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A diode is a two-terminal electronic device that allows current to

flow easily in one direction while presenting a high resistance in the
reverse direction. Diodes have performed a wide variety of functions in
In electronics, a diode is a two-terminal electronic component
that conducts primarily in one direction (asymmetric conductance); it
has low (ideally zero) resistance to the flow of current in one direction,
and high (ideally infinite) resistance in the other. A semiconductor
diode, the most common type today, is a crystalline piece of
semiconductor material with a pn junction connected to two
electrical terminals.
A diode is an electrical device allowing current to move through
it in one direction with far greater ease than in the other. The most
common kind of diode in modern circuit design is the semiconductor
diode, although other diode technologies exist.


In 1873, Frederick Guthrie discovered the basic principle of

operation of thermionic diodes.

Thomas Edison independently rediscovered the principle on

February 13, 1880. At the time, Edison was investigating why

the filaments of his carbon-filament light bulbs nearly always

burned out at the positive-connected end.

John Ambrose Fleming patented the first true thermionic diode,

the Fleming valve, in Britain on November 16, 1904.

The crystal detector was developed into a practical device for

wireless telegraphy by Greenleaf Whittier Pickard, who invented
a silicon crystal detector in 1903 and received a patent for it on
November 20, 1906.

Bell Labs also developed a germanium diode for microwave

reception, and AT&T used these in their microwave towers that
criss-crossed the nation starting in the late 1940s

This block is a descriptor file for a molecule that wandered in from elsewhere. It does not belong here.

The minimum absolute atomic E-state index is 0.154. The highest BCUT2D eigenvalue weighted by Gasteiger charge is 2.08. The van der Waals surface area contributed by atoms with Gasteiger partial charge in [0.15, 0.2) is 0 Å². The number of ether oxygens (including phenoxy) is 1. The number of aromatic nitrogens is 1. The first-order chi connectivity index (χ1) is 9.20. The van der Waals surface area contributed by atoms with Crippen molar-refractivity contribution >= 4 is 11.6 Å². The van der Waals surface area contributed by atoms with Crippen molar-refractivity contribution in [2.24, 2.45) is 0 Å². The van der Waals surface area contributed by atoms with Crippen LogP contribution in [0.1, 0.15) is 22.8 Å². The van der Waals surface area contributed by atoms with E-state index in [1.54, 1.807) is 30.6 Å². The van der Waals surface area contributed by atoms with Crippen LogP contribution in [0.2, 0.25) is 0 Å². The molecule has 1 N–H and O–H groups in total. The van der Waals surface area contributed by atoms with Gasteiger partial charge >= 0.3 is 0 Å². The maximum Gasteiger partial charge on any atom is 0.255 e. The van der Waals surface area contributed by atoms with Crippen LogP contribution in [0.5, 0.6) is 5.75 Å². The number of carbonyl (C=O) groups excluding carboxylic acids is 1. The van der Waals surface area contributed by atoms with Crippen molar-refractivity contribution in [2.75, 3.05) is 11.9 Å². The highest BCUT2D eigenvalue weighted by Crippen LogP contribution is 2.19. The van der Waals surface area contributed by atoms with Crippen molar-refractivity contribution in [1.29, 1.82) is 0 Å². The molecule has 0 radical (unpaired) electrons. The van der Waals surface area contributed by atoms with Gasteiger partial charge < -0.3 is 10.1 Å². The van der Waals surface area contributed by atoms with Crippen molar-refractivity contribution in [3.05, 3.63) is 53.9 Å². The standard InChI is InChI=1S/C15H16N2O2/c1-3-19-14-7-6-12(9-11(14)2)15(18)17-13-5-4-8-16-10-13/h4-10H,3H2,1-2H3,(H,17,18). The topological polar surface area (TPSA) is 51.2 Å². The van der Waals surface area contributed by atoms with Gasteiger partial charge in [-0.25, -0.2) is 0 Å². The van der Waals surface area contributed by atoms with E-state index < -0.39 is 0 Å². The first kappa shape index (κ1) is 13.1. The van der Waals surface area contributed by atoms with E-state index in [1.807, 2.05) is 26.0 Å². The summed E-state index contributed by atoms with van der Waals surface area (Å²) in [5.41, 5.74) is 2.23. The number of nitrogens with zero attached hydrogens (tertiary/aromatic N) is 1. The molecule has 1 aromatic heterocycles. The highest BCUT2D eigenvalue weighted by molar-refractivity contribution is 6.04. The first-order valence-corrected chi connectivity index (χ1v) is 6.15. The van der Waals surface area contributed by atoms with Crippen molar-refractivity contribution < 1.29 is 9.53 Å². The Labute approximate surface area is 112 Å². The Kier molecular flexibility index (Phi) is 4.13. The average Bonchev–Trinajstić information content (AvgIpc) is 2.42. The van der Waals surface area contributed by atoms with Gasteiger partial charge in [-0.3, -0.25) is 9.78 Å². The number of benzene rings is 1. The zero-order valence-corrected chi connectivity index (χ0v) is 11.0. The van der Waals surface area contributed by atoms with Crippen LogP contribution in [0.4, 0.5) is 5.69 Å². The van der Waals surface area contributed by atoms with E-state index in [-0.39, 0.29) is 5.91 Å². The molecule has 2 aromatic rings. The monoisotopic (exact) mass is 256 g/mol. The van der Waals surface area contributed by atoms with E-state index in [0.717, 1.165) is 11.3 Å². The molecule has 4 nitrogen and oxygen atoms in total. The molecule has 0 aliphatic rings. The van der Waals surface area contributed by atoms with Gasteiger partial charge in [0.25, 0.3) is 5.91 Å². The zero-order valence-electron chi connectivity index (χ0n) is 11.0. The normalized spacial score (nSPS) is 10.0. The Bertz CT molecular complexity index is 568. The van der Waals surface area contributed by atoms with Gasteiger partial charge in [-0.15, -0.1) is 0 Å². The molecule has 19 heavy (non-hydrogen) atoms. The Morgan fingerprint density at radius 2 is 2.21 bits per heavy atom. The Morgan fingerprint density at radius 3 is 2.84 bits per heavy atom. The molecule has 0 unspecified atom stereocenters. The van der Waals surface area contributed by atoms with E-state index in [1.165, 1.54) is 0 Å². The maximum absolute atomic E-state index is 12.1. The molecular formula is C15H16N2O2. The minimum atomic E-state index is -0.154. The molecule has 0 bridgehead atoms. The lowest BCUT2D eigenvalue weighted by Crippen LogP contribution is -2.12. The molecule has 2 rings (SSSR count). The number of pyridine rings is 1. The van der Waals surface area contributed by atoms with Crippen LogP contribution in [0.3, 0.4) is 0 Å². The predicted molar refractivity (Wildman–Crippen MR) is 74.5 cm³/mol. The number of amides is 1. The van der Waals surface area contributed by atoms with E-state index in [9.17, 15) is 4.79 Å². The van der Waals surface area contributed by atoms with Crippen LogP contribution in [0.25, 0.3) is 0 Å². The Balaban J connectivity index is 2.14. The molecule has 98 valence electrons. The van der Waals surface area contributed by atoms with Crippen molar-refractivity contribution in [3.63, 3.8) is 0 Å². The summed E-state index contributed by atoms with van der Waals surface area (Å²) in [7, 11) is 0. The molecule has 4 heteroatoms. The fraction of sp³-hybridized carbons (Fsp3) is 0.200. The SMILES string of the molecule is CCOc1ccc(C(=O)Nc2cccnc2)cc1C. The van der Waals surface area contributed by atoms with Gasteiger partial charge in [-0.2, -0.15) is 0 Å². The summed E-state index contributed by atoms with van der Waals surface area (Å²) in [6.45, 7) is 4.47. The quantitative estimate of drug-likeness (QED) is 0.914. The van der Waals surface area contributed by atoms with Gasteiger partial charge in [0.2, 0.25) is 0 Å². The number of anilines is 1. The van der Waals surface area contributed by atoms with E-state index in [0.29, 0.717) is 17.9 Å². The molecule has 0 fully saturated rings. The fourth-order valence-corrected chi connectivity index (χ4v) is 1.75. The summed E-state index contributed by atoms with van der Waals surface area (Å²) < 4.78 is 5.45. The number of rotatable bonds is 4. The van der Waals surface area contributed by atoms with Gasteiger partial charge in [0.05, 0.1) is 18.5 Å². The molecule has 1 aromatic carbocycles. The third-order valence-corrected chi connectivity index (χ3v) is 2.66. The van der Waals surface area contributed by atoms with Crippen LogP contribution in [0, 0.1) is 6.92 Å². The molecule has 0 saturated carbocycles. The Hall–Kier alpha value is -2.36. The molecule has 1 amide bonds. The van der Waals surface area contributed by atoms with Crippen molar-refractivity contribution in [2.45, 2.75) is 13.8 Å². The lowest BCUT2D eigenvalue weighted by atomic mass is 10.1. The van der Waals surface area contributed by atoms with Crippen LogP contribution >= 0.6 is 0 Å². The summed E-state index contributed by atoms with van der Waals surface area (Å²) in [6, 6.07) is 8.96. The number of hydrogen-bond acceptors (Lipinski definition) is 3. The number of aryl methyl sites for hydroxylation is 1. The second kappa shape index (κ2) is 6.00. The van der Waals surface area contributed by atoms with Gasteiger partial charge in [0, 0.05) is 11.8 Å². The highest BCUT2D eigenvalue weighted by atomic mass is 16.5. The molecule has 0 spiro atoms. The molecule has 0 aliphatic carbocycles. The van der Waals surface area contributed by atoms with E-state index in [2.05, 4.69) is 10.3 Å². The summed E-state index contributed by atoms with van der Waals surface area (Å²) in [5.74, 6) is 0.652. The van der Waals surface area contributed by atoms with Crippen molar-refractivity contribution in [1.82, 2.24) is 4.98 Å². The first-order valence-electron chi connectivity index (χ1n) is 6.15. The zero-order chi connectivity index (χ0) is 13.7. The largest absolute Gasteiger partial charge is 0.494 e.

How does a Diode work?

Ideally, diodes will block any and all current flowing the reverse
direction, or just act like a short-circuit if current flow is forward.
Unfortunately, actual diode behavior isnt quite ideal. Diodes do
consume some amount of power when conducting forward current,
and they wont block out all reverse current. Real-world diodes are a
bit more complicated, and they all have unique characteristics which
define how they actually operate.
Depending on the voltage applied across it, a diode will operate
in one of three regions:
1. Forward bias: When the voltage across the diode is positive the diode
is on and current can run through. The voltage should be greater
than the forward voltage (VF) in order for the current to be anything
2. Reverse bias: This is the off mode of the diode, where the voltage is
less than VF but greater than -VBR. In this mode current flow is
(mostly) blocked, and the diode is off. A very small amount of current
(on the order of nA) called reverse saturation current is able to flow
in reverse through the diode.
3. Breakdown: When the voltage applied across the diode is very large
and negative, lots of current will be able to flow in the reverse
direction, from cathode to anode.

Forward Voltage
In order to turn on and conduct current in the forward
direction, a diode requires a certain amount of positive voltage to be
applied across it. The typical voltage required to turn the diode on is
called the forward voltage (VF). It might also be called either the cut-in
voltage or on-voltage.
Breakdown Voltage
If a large enough negative voltage is applied to the diode, it will
give in and allow current to flow in the reverse direction. This large
negative voltage is called the breakdown voltage. Some diodes are
actually designed to operate in the breakdown region, but for most
normal diodes its not very healthy for them to be subjected to large
negative voltages.

Types of Diodes
1. Normal Diodes

a) Standard signal diodes are among the most basic, average, nofrills members of the diode family. They usually have a mediumhigh forward voltage drop and a low maximum current rating. A
common example of a signal diode is the 1N4148. Very general
purpose, its got a typical forward voltage drop of 0.72V and a
300mA maximum forward current rating.

b) A rectifier or power diode is a standard diode with a much higher